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Connor Wolanski

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All Revenue is Not Created Equal

*This article previously appeared in the Reynolds and Reynolds FUEL monthly newsletter*

By Brooks Fiesinger

If you pick up a report listing the most successful dealerships nationwide, nearly each one would identify success based on revenue. When I sit down with a general manager and ask how they’re doing, the first thing they say to me is almost always, “we sold X dollars of cars this month!” I look at the whiteboard and see a revenue target, a count of how many cars were sold and maybe – just maybe – a gross profit figure mentioned somewhere.

Revenue as a whole is overrated. At first glance this comment is going to be met with eye rolling and a sigh because, “everyone knows it”. However, it is a core issue that must be addressed. A dealer will only improve what they measure.

Revenues are up at dealerships across the board, but the cause for concern is in diminished vehicle margins. When profitability is purely coming from increased volume it is more important than ever to measure margins.

Without revenue, it is impossible to have profit. But, revenue itself doesn’t pay employees, owners, or provide for expansion. In fact, even gross profit isn’t the ideal target of an automotive dealership. Gross profit is only taking into account the cost of goods sold. Rather, net profit is what matters; taking all the revenue and subtracting all expenses.

Each dealership should ask themselves this: would I rather have $60 million dollars in revenue and be published as a top dealer in the nation, with $120,000 in net profit? Or, would I rather see $30 million dollars in revenue, still be recognized as a dealer leader, and walk home with $260,000 in net profit?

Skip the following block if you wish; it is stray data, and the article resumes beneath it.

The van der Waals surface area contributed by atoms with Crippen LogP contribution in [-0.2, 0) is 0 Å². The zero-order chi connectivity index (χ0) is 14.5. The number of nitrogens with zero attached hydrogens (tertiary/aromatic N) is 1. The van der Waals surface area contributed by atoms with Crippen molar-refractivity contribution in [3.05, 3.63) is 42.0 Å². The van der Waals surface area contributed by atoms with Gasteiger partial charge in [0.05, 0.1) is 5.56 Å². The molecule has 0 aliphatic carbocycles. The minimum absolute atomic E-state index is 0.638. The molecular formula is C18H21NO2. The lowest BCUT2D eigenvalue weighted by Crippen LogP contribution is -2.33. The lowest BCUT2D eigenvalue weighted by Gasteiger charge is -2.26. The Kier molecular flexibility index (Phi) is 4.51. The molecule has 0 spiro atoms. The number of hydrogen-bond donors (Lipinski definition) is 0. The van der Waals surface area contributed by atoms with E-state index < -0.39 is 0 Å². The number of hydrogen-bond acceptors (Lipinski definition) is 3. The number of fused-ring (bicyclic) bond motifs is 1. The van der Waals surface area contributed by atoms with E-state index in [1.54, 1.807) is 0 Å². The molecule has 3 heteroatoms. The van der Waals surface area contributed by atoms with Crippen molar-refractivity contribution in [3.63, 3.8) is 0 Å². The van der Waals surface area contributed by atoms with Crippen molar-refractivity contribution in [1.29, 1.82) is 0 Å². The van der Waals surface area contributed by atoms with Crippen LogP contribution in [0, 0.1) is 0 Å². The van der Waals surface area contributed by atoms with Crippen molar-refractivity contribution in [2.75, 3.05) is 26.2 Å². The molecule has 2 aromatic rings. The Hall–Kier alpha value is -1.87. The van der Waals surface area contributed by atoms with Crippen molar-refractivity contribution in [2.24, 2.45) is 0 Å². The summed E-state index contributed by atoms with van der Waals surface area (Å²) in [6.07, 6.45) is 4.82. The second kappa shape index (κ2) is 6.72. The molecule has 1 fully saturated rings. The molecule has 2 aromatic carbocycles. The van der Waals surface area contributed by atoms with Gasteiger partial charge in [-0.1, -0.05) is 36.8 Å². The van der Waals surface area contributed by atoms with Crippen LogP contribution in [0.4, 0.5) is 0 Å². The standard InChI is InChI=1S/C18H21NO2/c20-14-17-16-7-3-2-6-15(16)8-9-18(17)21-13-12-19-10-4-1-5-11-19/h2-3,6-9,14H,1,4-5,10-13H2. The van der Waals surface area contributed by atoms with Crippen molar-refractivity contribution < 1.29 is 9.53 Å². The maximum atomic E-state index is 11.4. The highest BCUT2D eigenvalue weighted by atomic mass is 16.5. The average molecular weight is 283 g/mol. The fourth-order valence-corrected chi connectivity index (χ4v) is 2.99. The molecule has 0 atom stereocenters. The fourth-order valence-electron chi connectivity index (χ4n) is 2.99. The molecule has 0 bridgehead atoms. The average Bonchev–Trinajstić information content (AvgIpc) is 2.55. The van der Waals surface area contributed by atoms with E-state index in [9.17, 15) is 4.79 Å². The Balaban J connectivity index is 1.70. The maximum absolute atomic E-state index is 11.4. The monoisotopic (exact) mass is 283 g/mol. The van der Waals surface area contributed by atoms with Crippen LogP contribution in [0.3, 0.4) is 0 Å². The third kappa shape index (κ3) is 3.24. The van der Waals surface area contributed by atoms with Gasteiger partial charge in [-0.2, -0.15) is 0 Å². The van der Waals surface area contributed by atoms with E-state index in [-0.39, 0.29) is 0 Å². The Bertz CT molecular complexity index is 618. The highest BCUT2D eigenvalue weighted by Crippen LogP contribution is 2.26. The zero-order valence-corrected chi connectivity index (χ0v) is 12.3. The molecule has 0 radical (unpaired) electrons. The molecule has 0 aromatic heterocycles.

Many of the top volume dealers in the nation see tremendous revenues in extremely low margin products and operations, but neglect high margin profit segments, such as F&I offices and fixed operations. Dealerships consumed with revenues treat them all the same, focusing on quantity over quality.

Aftermarket accessories are something that frequently gets overlooked in a dealership. Few dealerships recognize the potential for dealership-wide profit accessories can offer. Take a spoiler for example. Traditionally, a $750 spoiler may net only $120. On the other hand, a $550 F&I product offers $149 in gross to the F&I office. This makes the spoiler seem like a second-tier sell. However, at the enterprise level, a $750 spoiler may only net $120 in the F&I office, but the $630 cost isn’t going to an outside company; it’s going to the service department. After $220 installation and paint (at a profit of $170 to the service department), the $410 service department cost goes to parts. Parts has a $196.80 cost on the product, netting $213.20.

From a comprehensive level, which is more appealing: (A) an F&I product which offers $149 to the dealership or (B) a spoiler which offers $503.20 to the dealership?

In a study of aftermarket accessories, the comprehensive profit margin averaged 57% and could be as high as 88.2%. Compare this to F&I products such as extended service contracts which average only 45%.

From this viewpoint, it’s evident dealerships make the most of what’s important when looking at how much of the revenues flow into net profit. When focusing on profit as opposed to revenue, dealerships can preserve much more of what counts at the end of the day: what goes into their pockets.

Want to learn more about creating a new profit center in your dealership with accessories? Download our latest accessories trend report.

About the Author

Brooks Fiesinger is the Senior Product Planning Manager for Reynolds and Reynolds, leading analytics and intelligence products. Brooks has years of expertise in the automotive industry, both in academic research and practice. He is passionate about educating others and helping them succeed.

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